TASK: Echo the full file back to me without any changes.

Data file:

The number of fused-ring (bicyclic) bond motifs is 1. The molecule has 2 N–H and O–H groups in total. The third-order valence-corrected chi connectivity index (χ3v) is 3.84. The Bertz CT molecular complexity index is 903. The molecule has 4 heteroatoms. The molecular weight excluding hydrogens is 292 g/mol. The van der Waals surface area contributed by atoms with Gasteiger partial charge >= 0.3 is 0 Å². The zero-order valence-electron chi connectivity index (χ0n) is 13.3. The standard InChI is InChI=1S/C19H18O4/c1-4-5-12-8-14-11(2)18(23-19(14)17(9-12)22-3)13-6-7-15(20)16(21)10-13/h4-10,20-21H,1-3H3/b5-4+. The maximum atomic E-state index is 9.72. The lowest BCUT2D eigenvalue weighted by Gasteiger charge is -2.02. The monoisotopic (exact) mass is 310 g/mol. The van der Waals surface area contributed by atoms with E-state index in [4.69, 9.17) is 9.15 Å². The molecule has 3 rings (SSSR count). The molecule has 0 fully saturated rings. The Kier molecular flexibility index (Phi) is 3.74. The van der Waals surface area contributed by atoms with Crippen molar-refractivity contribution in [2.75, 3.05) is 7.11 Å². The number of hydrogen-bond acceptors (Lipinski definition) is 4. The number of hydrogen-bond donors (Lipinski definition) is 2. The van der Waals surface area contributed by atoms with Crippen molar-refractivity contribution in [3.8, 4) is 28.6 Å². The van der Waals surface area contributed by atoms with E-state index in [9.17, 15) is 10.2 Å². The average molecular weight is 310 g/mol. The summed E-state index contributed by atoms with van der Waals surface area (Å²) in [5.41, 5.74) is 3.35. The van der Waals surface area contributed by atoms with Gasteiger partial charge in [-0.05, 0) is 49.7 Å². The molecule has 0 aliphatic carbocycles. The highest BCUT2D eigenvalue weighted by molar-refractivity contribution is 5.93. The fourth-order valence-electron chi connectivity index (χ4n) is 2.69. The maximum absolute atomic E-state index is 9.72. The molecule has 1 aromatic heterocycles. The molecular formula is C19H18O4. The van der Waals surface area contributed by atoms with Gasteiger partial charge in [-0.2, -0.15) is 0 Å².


The number of fused-ring (bicyclic) bond motifs is 1. The molecule has 2 N–H and O–H groups in total. The third-order valence-corrected chi connectivity index (χ3v) is 3.84. The Bertz CT molecular complexity index is 903. The molecule has 4 heteroatoms. The molecular weight excluding hydrogens is 292 g/mol. The van der Waals surface area contributed by atoms with Gasteiger partial charge >= 0.3 is 0 Å². The zero-order valence-electron chi connectivity index (χ0n) is 13.3. The standard InChI is InChI=1S/C19H18O4/c1-4-5-12-8-14-11(2)18(23-19(14)17(9-12)22-3)13-6-7-15(20)16(21)10-13/h4-10,20-21H,1-3H3/b5-4+. The maximum atomic E-state index is 9.72. The lowest BCUT2D eigenvalue weighted by Gasteiger charge is -2.02. The monoisotopic (exact) mass is 310 g/mol. The van der Waals surface area contributed by atoms with E-state index in [4.69, 9.17) is 9.15 Å². The molecule has 3 rings (SSSR count). The molecule has 0 fully saturated rings. The Kier molecular flexibility index (Phi) is 3.74. The van der Waals surface area contributed by atoms with Crippen molar-refractivity contribution in [2.75, 3.05) is 7.11 Å². The number of hydrogen-bond acceptors (Lipinski definition) is 4. The number of hydrogen-bond donors (Lipinski definition) is 2. The van der Waals surface area contributed by atoms with Crippen molar-refractivity contribution in [3.8, 4) is 28.6 Å². The van der Waals surface area contributed by atoms with E-state index in [9.17, 15) is 10.2 Å². The average molecular weight is 310 g/mol. The summed E-state index contributed by atoms with van der Waals surface area (Å²) in [5.41, 5.74) is 3.35. The van der Waals surface area contributed by atoms with Gasteiger partial charge in [-0.05, 0) is 49.7 Å². The molecule has 0 aliphatic carbocycles. The highest BCUT2D eigenvalue weighted by molar-refractivity contribution is 5.93. The fourth-order valence-electron chi connectivity index (χ4n) is 2.69. The maximum absolute atomic E-state index is 9.72. The molecule has 1 aromatic heterocycles. The molecular formula is C19H18O4. The van der Waals surface area contributed by atoms with Gasteiger partial charge in [-0.2, -0.15) is 0 Å².